Twiddling Thumbs Over New Year's Resolutions
NOW traditionally is the time when resolutions get made. Or so I am told. Personally, I made a resolution long ago, and one which is not merely year-long in its scope, not to make New Year's resolutions. I have stuck to it fine.
No doubt there are those who would say this is the mark of a man who knows ahead of time that he would not keep a new resolution if he were to make one: an admission of irresolution. And maybe they have a slight point - because this year, I am tempted, I admit, to make a fresh resolve for the coming 12 months and so (just this once) break my antiresolution resolution.
The thing is, I twiddle my thumbs. I have probably done it for decades. But it was only this autumn that a friend and professional colleague of mine, visiting on assignment from the other side of the pond, well and truly alerted me to my ongoing unconscious digit-revolving propensity.
I do not do it, so far as I can tell, when driving a car. But when this friend was driving, and I was in the passenger seat, apparently, I did it quite a lot.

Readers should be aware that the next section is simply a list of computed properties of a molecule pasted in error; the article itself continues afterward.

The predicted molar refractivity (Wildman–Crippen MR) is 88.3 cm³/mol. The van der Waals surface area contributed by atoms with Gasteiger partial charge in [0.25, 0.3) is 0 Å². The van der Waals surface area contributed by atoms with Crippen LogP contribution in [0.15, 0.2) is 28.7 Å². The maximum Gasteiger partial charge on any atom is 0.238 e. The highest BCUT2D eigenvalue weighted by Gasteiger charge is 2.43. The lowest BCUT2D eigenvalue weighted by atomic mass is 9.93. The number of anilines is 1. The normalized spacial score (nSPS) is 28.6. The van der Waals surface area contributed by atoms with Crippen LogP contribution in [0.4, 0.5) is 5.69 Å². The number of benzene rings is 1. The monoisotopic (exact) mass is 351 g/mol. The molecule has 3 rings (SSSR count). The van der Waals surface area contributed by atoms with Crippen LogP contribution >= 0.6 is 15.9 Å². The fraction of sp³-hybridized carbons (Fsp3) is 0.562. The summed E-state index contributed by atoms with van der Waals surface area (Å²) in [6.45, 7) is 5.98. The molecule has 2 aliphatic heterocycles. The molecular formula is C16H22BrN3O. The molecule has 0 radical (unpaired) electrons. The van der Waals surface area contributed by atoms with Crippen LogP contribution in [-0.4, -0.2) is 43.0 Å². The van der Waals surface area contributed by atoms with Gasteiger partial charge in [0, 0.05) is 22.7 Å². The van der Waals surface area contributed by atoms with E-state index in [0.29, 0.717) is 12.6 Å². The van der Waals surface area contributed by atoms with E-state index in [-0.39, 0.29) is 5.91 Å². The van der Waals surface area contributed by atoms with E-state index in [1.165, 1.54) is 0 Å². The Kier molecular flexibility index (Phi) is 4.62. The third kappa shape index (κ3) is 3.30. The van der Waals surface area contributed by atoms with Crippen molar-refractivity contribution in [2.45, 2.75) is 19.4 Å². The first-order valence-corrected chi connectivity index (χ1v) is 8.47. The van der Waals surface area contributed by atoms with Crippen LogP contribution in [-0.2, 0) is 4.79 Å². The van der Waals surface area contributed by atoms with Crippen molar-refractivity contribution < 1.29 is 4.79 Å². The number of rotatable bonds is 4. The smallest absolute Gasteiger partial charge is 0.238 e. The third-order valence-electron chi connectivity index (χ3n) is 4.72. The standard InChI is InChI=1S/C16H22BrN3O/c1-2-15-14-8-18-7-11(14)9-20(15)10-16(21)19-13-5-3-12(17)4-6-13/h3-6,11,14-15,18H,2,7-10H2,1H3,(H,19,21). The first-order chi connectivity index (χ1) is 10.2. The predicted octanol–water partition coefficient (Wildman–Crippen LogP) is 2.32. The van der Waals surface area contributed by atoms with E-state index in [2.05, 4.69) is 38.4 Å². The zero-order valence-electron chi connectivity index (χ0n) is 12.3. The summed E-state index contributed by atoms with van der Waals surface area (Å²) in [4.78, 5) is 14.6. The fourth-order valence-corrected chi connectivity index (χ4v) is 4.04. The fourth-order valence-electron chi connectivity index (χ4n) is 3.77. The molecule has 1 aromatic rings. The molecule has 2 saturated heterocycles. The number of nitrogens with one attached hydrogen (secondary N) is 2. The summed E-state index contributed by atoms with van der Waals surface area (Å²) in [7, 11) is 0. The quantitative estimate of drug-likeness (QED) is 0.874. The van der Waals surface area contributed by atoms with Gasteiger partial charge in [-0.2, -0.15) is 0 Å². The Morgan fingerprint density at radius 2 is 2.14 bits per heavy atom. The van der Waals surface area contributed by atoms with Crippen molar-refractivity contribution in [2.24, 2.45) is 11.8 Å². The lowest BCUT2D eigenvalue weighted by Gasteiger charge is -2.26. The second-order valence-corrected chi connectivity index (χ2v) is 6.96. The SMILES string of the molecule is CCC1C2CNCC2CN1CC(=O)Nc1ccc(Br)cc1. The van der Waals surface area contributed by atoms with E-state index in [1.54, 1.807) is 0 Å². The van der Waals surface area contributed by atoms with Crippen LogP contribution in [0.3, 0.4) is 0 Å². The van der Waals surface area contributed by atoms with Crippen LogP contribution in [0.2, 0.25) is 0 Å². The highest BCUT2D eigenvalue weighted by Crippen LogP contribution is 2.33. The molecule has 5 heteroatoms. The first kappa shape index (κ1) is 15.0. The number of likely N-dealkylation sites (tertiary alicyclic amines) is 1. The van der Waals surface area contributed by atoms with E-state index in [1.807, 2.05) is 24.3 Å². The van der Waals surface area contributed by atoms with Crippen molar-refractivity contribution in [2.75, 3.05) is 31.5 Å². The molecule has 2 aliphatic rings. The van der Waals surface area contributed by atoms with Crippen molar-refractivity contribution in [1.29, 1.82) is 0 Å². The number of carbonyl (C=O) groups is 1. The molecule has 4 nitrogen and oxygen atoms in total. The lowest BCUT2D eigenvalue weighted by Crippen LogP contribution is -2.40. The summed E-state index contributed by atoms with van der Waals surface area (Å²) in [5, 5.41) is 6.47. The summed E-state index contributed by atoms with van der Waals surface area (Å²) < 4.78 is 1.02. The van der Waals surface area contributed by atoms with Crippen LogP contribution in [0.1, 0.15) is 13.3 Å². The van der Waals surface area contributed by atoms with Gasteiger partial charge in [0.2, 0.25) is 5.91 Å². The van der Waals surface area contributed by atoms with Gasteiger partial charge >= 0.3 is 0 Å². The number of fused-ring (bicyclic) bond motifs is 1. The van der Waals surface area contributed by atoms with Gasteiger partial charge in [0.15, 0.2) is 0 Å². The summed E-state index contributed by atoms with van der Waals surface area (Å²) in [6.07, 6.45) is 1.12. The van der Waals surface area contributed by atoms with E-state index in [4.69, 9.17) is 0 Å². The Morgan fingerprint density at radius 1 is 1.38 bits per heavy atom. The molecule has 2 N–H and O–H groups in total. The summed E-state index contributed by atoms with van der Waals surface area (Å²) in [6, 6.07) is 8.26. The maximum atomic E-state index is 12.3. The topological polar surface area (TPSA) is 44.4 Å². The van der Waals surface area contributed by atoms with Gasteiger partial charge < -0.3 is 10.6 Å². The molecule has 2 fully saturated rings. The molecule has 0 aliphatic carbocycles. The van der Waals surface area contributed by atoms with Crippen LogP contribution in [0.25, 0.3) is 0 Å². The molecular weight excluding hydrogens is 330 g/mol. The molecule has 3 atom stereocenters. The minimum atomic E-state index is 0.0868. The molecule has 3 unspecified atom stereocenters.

Even driving after dark along noisy motorways, she claims that the gentle abrasion of circumnavigating thumb against circumnavigating thumb was perfectly audible.
She wouldn't have mentioned it had it not been for the fact that I - after superhuman forbearance - made some teasing remark, aside, in company, about the noise she makes while driving. It was like machine-gun fire, like fireworks, like those kinds of breakfast cereal that sporadically snap, crackle, and pop in the pre-dawn kitchen to prevent you falling asleep again over the table and drowning in the milk.
It was bubble gum.
She kept exploding orally like a turtle. Snap! Snap!... SNAP! Chew, chew, snap!!
Bubble gum is not all that commonplace in Britain, so I am not particularly accustomed to its native woodnotes wild. I was not irritated; but I was somewhat in a state of continuing startlement over it.
When I finally mentioned this, she found it terribly funny. She laughed and laughed. And then she told everyone present about my audible thumb-twiddling. She found me out.
Since then I find I do it really rather often, and my wife has started to notice it and shushed me in quiet moments in theaters.
So the question is: Should I make a New Year's resolution not to thumb-twiddle in 1995?
You know, I don't think I will.
I mean, is she - the one who publicized my innocuous little pastime - is she going to give up percussive balloon-explosions in the mid-lip region? I have heard no rumor that she is. And why should she?
If she persists in bubbling, I'll persist in twiddling.
Long live all bubblers and twisters, is what I say. We all need our little differences in this era of persuasive uniformity.